Ohio GOP chair calls for Rep. Candice Keller to quit over Dayton shooting remarks

By Catherine Candisky
The Columbus Dispatch

Ohio Republican Party Chair Jane Timken is urging the GOP’s Candice Keller to resign from her state House seat because of her “shocking and utterly unjustifiable” remarks about mass shootings over the weekend in Dayton and El Paso.

Keller, of Middletown, drew widespread criticism after she blamed the LGBTQ community, “drag queen advocates,” marijuana, video games, “snowflake” anti-Trumpers, former President Barack Obama, congressional Democrats and others for the attacks that left 32 dead.

Timken said in a statement: “While our nation was in utter shock over the acts of violence in El Paso and Dayton, Republican State Representative Candice Keller took to social media to state why she thought these acts were happening. Candice Keller’s Facebook post was shocking and utterly unjustifiable.

“Our nation is reeling from these senseless acts of violence, and public servants should be working to bring our communities together, not promoting divisiveness. I am calling on Candice Keller to resign.”

Butler County Sheriff Richard K. Jones, a Republican, tweeted: “Candice Keller should resign at once. Shame. Shame.”

Republican Attorney General Dave Yost joined the condemnation of the GOP legislator, tweeting “No, m’am. The blame belongs to the evil man who killed those people.”

Middletown Police Chief Rodney Muterspaw also distanced himself from Keller.

“I was born in Middletown, raised in Middletown, live in Middletown. This isn’t Middletown. We’ve gotten all kinds of responses to this, and please understand, our city is a diverse, hardworking, genuine caring city that does some great things. This is one person’s opinion only,” Muterspaw tweeted.

Drag queen Nina West got into the act, tweeting: “Ms. Keller, your time is up. RESIGN.”

Keller has drawn national attention after her Facebook post, which she since deleted It said in part: “After every mass shooting, the liberals start the blame game. Why not place the blame where it belongs?”

Responding to Timken’s remarks, Keller, who is running for the state Senate next year, said in a statement to The Cincinnati Enquirer: “Establishment moderates have never been fans of mine because I ran against their endorsement and won. As the only conservative in this race, I will be taking my Senate campaign to the voters to decide.”

This is not the first time that Keller has been criticized for remarks following a mass shooting. Keller told gun rights advocates in 2018 that survivors of the attack at Marjory Stoneman Douglas High School in Parkland, Florida, who were calling for gun control should be dismissed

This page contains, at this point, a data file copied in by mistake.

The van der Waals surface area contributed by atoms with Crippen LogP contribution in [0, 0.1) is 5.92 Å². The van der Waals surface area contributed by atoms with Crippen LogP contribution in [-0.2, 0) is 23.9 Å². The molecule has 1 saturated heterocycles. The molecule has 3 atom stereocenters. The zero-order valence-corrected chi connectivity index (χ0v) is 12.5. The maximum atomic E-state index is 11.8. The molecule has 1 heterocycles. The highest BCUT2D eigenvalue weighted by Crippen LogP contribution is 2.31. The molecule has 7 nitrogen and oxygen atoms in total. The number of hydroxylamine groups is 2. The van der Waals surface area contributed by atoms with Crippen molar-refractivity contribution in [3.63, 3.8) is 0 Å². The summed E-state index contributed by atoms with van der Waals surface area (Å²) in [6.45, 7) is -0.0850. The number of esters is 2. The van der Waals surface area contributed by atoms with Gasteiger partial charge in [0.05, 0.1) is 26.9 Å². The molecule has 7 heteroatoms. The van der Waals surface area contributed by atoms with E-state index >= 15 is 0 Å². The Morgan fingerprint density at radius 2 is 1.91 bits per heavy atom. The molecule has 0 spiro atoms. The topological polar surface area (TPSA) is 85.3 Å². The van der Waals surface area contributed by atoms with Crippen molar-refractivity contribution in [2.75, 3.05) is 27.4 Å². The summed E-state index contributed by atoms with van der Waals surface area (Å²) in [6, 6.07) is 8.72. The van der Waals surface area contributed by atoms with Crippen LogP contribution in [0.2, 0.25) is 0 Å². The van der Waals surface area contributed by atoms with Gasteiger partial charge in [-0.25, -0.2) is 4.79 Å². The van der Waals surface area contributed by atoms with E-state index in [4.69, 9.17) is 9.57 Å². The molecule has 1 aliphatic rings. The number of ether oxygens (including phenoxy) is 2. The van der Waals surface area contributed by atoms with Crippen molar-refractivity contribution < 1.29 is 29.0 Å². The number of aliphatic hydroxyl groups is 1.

Keller told a Statehouse gun-rights rally: “A month ago, we weren’t really having this conversation, and all of a sudden, a 15-year-old on television who would just as soon be eating Doritos and playing video games wants to tell me that my Constitution needs to be changed. Really?”


Fact Sheet: Hunger and Poverty in the African American Community

Fact Sheet: Hunger and Poverty in the African American Community

September 30, 2018
Almost 50 percent of all black children younger than 6 live in poverty. Photo: Joe Molieri / Bread for the World

While hunger and poverty declined among African Americans in 2017 (most recent available data), food insecurity has still not dropped enough this past year to match the one percent increase African Americans saw in 2016.

Consequently, an additional 56,0001 African Americans are still food insecure compared to 2015 numbers. While this is lower than the 187,000 additional African Americans who fell into hunger in 2016, targeted policies that prioritize racial and gender equity need to be implemented to reduce hunger at faster rates.

The higher rates of poverty and hunger among African Americans are direct results of systemic inequity through racial and gender discrimination. While the United States has an overall poverty rate of 12.3 percent, according to the U.S. Census, within the African American community, the poverty rate is 21.2 percent. This rate is even higher in African American female-headed households at 30.3 percent.

African Americans are two times as likely as whites to face very low food security


Federal Poverty Level Guidelines and Chart

2019 Federal Poverty Guidelines Chart

HHS issues poverty guidelines for each household size. For example, the poverty level for a household of four is an annual income of $25,750. To get the poverty level for larger families, add $4,420 for each additional person in the household. For smaller families, subtract $4,420 per person. Guidelines for Alaska and Hawaii are higher since it’s more expensive to live there. The chart below calculates it for you.

The Poverty Level and Obamacare

In October 2013, the poverty level became relevant to millions more Americans. That’s when the health insurance exchanges for Obamacare opened for enrollment. Those making 400% or less of the poverty level became eligible for tax credits to help pay insurance costs. As there are varying levels for different household sizes, see whether you qualify to save on monthly premiums.

Those making 138% or less of the poverty level became eligible for Medicaid. Specific eligibility depends on each particular state. Applicants find out if they are eligible when they apply on the exchanges. Articles such as the “Obamacare Summary” and “How Will Obamacare Affect Me?” provide more information.